Institutional racism

What is institutional racism?

It occurs when organisations, institutions or governments discriminate, either deliberately or indirectly, against certain groups of people to limit their rights. This form of racism reflects the cultural assumptions of the dominant group, so that the practices of that group are seen as the norm to which other cultural practices should conform. It regularly and systematically advantages some ethnic and cultural groups and disadvantages and marginalises others.

Institutional racism is often the most difficult to recognise and counter, particularly when it is perpetrated by institutions and governments who do not view themselves as racist. When present in a range of social contexts, this form of racism reinforces the disadvantage already experienced by some members of the community. For example, racism experienced by students at school may result in early school dropout and lower educational outcomes. Together with discrimination in employment, this may lead to fewer employment opportunities and higher levels of unemployment for these students when they leave school. In turn, lower income levels combined with discrimination in the provision of goods and services restrict access to housing, health care and life opportunities generally. In this way, institutional racism may be particularly damaging for minority groups and further restrict their access to services and participation in society.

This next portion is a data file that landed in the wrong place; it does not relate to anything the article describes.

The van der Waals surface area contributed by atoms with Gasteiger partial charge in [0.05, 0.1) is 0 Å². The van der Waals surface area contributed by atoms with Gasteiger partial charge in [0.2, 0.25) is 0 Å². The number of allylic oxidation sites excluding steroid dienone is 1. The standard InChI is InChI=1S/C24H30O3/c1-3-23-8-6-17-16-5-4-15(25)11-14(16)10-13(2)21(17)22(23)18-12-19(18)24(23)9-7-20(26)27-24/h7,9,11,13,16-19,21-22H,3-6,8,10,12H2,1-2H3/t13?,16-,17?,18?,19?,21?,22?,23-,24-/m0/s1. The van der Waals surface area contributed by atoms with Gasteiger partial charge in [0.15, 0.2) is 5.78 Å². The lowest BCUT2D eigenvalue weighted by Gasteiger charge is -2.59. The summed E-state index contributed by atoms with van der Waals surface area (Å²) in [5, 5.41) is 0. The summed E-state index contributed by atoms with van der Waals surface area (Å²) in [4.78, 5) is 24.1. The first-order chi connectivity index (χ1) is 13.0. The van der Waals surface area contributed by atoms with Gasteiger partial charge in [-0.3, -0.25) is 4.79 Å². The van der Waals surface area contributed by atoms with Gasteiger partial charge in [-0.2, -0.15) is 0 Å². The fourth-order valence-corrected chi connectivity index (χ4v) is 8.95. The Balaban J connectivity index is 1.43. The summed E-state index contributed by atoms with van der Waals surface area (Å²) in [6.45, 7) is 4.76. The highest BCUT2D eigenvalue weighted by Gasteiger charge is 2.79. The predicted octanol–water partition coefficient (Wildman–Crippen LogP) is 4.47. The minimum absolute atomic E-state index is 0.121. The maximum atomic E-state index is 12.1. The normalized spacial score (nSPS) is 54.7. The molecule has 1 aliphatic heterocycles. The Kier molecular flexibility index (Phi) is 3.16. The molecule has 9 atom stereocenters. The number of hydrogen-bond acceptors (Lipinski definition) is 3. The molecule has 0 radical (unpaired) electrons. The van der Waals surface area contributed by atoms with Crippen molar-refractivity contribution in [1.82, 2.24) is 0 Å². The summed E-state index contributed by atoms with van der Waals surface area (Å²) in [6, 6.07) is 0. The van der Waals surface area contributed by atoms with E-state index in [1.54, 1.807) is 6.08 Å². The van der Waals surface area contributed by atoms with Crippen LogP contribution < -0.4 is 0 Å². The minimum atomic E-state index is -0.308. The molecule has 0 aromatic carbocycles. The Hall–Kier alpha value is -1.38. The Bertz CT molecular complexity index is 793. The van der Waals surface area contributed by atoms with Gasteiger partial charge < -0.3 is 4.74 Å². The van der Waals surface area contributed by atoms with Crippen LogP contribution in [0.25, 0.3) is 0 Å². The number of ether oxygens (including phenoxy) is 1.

The Australian Bureau of Statistics has gathered data on Aboriginal and Torres Strait Islander deaths and non-Indigenous deaths by age, and sex:

Aboriginal and Torres Strait Islander Australian deaths and non-Indigenous deaths, age(s) and sex, Australia, 2018 – Proportion

Graph depicting Deaths of Aboriginal and Torres Strait Islander Australians are more widely spread across younger age groups, whereas deaths of non-Indigenous persons are concentrated in the older age groups.

“Deaths of Aboriginal and Torres Strait Islander Australians are more widely spread across younger age groups, whereas deaths of non-Indigenous persons are concentrated in the older age groups.” Australian Bureau of Statistics, 2018

“If you look at health, we know that the life expectancy gap between Indigenous and non-Indigenous Australians remains about a decade – again, an indication of the historical legacy of dispossession and racism; a situation that is quite deplorable in what is an advanced and prosperous liberal democracy.”

Dr Tim Soutphommasane, Race Discrimination Commissioner – 2013 to 2018